Even as giving trends continue to set record highs, some experts believe that the Trump administration’s 2017 tax cuts will result in billions lost in charitable giving for 2018.
According to a recent report published by USA Today, studies conducted by the Association of Fundraising Professionals predict the damage to charities nationally will be $13 billion to $20 billion in 2018, or a loss of 3-5% sector-wide. Charitable giving totaled about $410 billion in 2017 according to Giving USA, a nonprofit data center that produces national annual giving reports.
Why the gloomy outlook? The 2017 Tax Cuts and Jobs Act increased the standard deduction that people may take on their federal tax returns and limited to $10,000 the amount of state income, sales, and property taxes that could be deducted. The end result, according to the Tax Policy Center, is that about 16 million returns will itemize deductions for charitable gifts compared with 37 million in 2016.
That, in turn, leads some to believe that donors will be less likely to give, since they won’t get the tax break they once did. This could trigger a tremendous loss in not only the number of individuals who give, but also the overall amount of donations received by nonprofit organizations. It’s a trend, according to Giving USA, that the data has been showing for some time.
Household giving dropped 11% from 2000 to 2014, but the overall amount of giving has continued to grow because of large gifts and bequests made by individuals and corporations. In 2017, giving by bequest increased 2.3%, by foundations 6%, and by corporations 8% (Giving USA, 2017 Annual Report). Foundation giving has now increased for seven consecutive years.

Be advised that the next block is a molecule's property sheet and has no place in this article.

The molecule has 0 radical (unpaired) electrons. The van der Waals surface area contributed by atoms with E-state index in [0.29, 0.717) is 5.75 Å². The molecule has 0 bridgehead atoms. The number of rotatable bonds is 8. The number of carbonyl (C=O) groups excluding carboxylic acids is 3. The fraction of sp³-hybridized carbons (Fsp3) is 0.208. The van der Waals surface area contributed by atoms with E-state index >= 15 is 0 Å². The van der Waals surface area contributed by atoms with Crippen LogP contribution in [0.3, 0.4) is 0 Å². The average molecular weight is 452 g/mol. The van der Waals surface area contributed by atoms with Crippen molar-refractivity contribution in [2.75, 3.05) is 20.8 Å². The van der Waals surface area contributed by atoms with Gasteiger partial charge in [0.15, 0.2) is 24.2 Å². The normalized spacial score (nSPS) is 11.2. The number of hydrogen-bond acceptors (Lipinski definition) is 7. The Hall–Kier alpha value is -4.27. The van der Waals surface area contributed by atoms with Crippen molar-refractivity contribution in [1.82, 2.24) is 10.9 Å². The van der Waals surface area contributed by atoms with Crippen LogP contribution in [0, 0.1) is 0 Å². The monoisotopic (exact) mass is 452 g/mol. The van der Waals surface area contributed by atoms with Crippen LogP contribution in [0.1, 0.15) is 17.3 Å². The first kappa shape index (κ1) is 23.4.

The idea of donors giving less because of a lost tax incentive, however, doesn’t hold water for some. The 2017 Global Trends in Giving report released by Nonprofit Tech for Good notes that at least 45% of donors surveyed in their most recent report make gifts outside of their country of residence; giving despite the fact that they will receive no tax incentive. GuideStar confirms through their own research that donors are more concerned with the impact of their gift than whether or not they will receive a tax credit for giving.
Despite trends for individual giving 2018, some nonprofits actually expect to see an increase in revenue as a result of the deeply reduced corporate tax rate. Indeed, outdoor clothing retailer Patagonia announced in December their plans to donate $10 million in tax savings to “green” nonprofit organizations. The nonprofit ecosystem has traditionally trended slightly behind the market, with increased corporate profits translating into increased giving to many nonprofit organizations, or increased individual giving from workers employed by profitable corporations.
“Donors give to you because they see you as the catalyst for the change they want to see in the world,” writes Barbara O’Reilly, CFRE, a 25-year fundraising veteran and contributing writer for the GuideStar blog. “Fluctuations in the stock market, politics, and in our tax structures are factors we can’t ignore. But they only underscore the importance of honoring the motivations and values of our donors.”
The verdict? It’s ugly, at least for the moment. We’ll soon know if individual giving decreased and if corporate giving comes to the rescue. For the moment, however, nonprofit organizations might be best served by tightening up development infrastructure, ensuring that fundraising teams are nimble, giving technology is accessible, and donor communication is intentional.
“With the right mindset to adapt to a changing philanthropy landscape for the long haul,” writes O’Reilly, “we head into 2019 awake, nimble, and ready!”
As we step into a new year, we’re sharing our top four things you should be doing with your fundraising in 2021. Learn more in our recent article.